The announcement of Terrence Jenkins (best known as 'Terrence J.' during his 106 and Park days) and former NFL star Michael Strahan becoming the new faces of E! News and Live! with Kelly came not only on the same day, but as a pleasant surprise.
With the broadcast television industry in serious need of a facelift, Jenkins and Strahan may very well usher in a new wave of diversity. Live! will join the ranks of The View, which has long led the pack on daytime television as a shining example of how African-American inclusion can benefit a show; with the appointment of Terrence J., E! News enters the waters of diversity in casting its first African-American anchor. While E! News and other programs such as Extra and Access Hollywood have opened windows of opportunity for African-Americans, they have mostly served in the capacity of correspondents and weekend hosts–nothing as major as a lead weekday anchor.
The additions of Jenkins and Strahan are admirable business decisions, those that many networks are not necessarily willing to make as they are considered to be a gamble of ratings. Shows like E! News and Live!, while multi-racial in viewership at best, have traditionally carried a brand of one-sidedness in representation. One would think in the Obama-era we live today, that the level of diversity in broadcast television wouldn’t be in such short supply. That lacking stock of racial variety makes these two television shake-ups all the more meaningful.
When one considers the men who once filled the seats these two have filled–Regis Philbin and Ryan Seacrest–it puts their employment in perspective. As talented and deserving as Terrence J. and Michael Strahan are, it surely was not expected. But maybe the these recruitments point to a significant shift in the way in which producers and executives are thinking about the business of television. Maybe they finally realize that diversity doesn’t kill ratings, but actually boosts them, evidenced by Live! with Kelly and Michael’s U.S. market rating dominance on Strahan’s debut episode. Why not include an often excluded demographic by giving them proper representation? After all, viewers are more inclined to stay tuned in when they can closely identify with a host, and sometimes that identification includes seeing someone that actually looks like you.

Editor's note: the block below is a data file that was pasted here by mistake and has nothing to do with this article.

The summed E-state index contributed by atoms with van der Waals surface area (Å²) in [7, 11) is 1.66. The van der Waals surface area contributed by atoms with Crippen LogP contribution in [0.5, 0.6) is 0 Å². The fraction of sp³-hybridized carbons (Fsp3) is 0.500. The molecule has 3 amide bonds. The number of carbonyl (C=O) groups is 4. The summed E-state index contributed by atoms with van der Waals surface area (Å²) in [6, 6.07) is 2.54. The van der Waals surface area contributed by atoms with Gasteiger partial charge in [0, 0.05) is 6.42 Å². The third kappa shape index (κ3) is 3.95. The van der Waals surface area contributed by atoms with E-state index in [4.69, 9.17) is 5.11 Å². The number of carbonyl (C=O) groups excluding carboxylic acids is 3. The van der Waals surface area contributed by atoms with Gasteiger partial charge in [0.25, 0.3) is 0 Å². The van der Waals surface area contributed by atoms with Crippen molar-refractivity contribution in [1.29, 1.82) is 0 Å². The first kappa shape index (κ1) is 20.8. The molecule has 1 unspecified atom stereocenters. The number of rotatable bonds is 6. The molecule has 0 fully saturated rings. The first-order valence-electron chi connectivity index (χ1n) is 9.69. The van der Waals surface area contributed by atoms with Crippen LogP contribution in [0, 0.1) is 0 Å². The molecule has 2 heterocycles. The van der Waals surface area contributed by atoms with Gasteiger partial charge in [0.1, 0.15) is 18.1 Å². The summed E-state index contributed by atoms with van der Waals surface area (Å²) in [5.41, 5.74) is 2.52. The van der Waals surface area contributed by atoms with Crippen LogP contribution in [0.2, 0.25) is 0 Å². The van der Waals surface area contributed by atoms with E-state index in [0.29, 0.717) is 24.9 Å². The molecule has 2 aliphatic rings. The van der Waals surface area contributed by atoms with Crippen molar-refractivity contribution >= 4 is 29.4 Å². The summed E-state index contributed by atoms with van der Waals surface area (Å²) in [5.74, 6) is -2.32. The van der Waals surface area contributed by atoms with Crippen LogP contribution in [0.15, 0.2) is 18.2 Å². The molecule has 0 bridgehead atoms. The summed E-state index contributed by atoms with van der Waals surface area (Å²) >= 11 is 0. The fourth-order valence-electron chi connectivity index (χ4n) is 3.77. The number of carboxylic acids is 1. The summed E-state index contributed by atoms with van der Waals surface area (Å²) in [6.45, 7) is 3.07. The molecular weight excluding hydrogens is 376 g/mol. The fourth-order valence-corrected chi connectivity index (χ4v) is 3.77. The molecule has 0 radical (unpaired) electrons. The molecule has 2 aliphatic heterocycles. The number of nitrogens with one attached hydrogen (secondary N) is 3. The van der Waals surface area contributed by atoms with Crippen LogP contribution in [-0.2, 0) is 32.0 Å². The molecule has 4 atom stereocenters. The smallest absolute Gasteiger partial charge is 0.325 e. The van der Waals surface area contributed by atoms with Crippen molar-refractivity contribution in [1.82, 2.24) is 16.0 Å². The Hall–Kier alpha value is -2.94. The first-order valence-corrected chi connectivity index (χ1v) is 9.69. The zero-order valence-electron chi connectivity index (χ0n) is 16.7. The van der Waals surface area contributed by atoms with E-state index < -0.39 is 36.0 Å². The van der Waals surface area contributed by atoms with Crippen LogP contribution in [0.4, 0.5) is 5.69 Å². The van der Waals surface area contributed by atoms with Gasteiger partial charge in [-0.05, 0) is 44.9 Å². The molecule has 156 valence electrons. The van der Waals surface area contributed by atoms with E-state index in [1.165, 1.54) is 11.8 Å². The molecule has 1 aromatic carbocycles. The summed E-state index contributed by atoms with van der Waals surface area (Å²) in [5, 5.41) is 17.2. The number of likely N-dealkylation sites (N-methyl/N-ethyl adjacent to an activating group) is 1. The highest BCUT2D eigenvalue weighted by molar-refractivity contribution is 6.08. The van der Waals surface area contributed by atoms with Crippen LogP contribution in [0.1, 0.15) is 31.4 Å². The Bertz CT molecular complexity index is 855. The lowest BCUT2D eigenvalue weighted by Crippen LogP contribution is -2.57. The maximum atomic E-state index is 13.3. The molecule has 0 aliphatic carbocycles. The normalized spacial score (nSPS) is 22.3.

The cultural significance of the upward mobility of Terrence J and Strahan against Whitewashed television is hard to ignore, particularly because they are African-American men co-hosting with attractive White women. Let’s not forget the menacing Black male stereotype that historically existed between African-American men and White women in media. With Black women making a rise in broadcast television–Gayle King, Wendy Williams, Whoopi Goldberg, Sherri Shepherd, among others–it is encouraging to see Black men join them amongst the ranks of television professionals.
What can be learned from Terrence and Strahan is that hard work is starting to pay off for Black television hopefuls. Terrence, a graduate of an HBCU in North Carolina, and Strahan, a six-feet-tall former football player, have an unlikely blueprint to their success, but what stood out was their individuality and undisputed work ethic. But of course it would be naive to think that the fight for diversity ends here. The television industry has a bit ways to go, as representations of Black America and its sensibilities continues to be predominantly reflected in niche networks BET and TV One, and other demographics such as the gay Black community continue to reach for their piece of the pie. But at least we can pause for a moment of victory.